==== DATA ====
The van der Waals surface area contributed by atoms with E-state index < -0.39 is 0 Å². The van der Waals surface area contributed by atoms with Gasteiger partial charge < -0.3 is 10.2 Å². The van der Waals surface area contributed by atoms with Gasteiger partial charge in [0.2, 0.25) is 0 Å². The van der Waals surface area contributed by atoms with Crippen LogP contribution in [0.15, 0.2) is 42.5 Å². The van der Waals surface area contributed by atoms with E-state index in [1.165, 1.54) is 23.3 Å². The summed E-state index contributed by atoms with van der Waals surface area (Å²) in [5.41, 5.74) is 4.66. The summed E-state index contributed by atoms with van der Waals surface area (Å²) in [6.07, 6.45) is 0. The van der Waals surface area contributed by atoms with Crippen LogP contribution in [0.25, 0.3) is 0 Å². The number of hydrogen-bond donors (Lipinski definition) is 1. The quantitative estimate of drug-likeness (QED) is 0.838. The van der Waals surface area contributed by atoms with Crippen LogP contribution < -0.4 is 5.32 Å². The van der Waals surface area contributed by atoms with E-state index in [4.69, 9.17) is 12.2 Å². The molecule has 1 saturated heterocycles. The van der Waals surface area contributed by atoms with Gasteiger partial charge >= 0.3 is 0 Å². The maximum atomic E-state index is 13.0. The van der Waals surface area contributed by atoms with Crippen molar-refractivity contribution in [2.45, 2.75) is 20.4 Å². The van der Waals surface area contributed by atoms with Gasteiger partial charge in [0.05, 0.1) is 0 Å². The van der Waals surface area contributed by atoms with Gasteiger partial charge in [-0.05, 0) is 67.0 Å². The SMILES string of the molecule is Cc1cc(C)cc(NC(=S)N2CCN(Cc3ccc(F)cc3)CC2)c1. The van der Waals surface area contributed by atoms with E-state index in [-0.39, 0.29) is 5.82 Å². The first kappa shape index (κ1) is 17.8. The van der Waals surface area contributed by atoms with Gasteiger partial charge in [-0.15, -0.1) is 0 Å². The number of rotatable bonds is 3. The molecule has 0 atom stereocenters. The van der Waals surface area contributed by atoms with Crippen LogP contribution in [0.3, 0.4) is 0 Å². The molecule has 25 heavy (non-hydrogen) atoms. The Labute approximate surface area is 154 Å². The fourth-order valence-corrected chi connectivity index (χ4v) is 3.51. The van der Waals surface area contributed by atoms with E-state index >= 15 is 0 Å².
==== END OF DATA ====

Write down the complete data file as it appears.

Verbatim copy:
The van der Waals surface area contributed by atoms with E-state index < -0.39 is 0 Å². The van der Waals surface area contributed by atoms with Gasteiger partial charge < -0.3 is 10.2 Å². The van der Waals surface area contributed by atoms with Gasteiger partial charge in [0.2, 0.25) is 0 Å². The van der Waals surface area contributed by atoms with Crippen LogP contribution in [0.15, 0.2) is 42.5 Å². The van der Waals surface area contributed by atoms with E-state index in [1.165, 1.54) is 23.3 Å². The summed E-state index contributed by atoms with van der Waals surface area (Å²) in [5.41, 5.74) is 4.66. The summed E-state index contributed by atoms with van der Waals surface area (Å²) in [6.07, 6.45) is 0. The van der Waals surface area contributed by atoms with Crippen LogP contribution in [0.25, 0.3) is 0 Å². The number of hydrogen-bond donors (Lipinski definition) is 1. The quantitative estimate of drug-likeness (QED) is 0.838. The van der Waals surface area contributed by atoms with Crippen LogP contribution < -0.4 is 5.32 Å². The van der Waals surface area contributed by atoms with E-state index in [4.69, 9.17) is 12.2 Å². The molecule has 1 saturated heterocycles. The van der Waals surface area contributed by atoms with Gasteiger partial charge >= 0.3 is 0 Å². The maximum atomic E-state index is 13.0. The van der Waals surface area contributed by atoms with Crippen molar-refractivity contribution in [2.45, 2.75) is 20.4 Å². The van der Waals surface area contributed by atoms with Gasteiger partial charge in [0.05, 0.1) is 0 Å². The van der Waals surface area contributed by atoms with Gasteiger partial charge in [-0.05, 0) is 67.0 Å². The SMILES string of the molecule is Cc1cc(C)cc(NC(=S)N2CCN(Cc3ccc(F)cc3)CC2)c1. The van der Waals surface area contributed by atoms with E-state index in [-0.39, 0.29) is 5.82 Å². The first kappa shape index (κ1) is 17.8. The van der Waals surface area contributed by atoms with Gasteiger partial charge in [-0.15, -0.1) is 0 Å². The number of rotatable bonds is 3. The molecule has 0 atom stereocenters. The van der Waals surface area contributed by atoms with Crippen LogP contribution in [0.3, 0.4) is 0 Å². The molecule has 25 heavy (non-hydrogen) atoms. The Labute approximate surface area is 154 Å². The fourth-order valence-corrected chi connectivity index (χ4v) is 3.51. The van der Waals surface area contributed by atoms with E-state index >= 15 is 0 Å².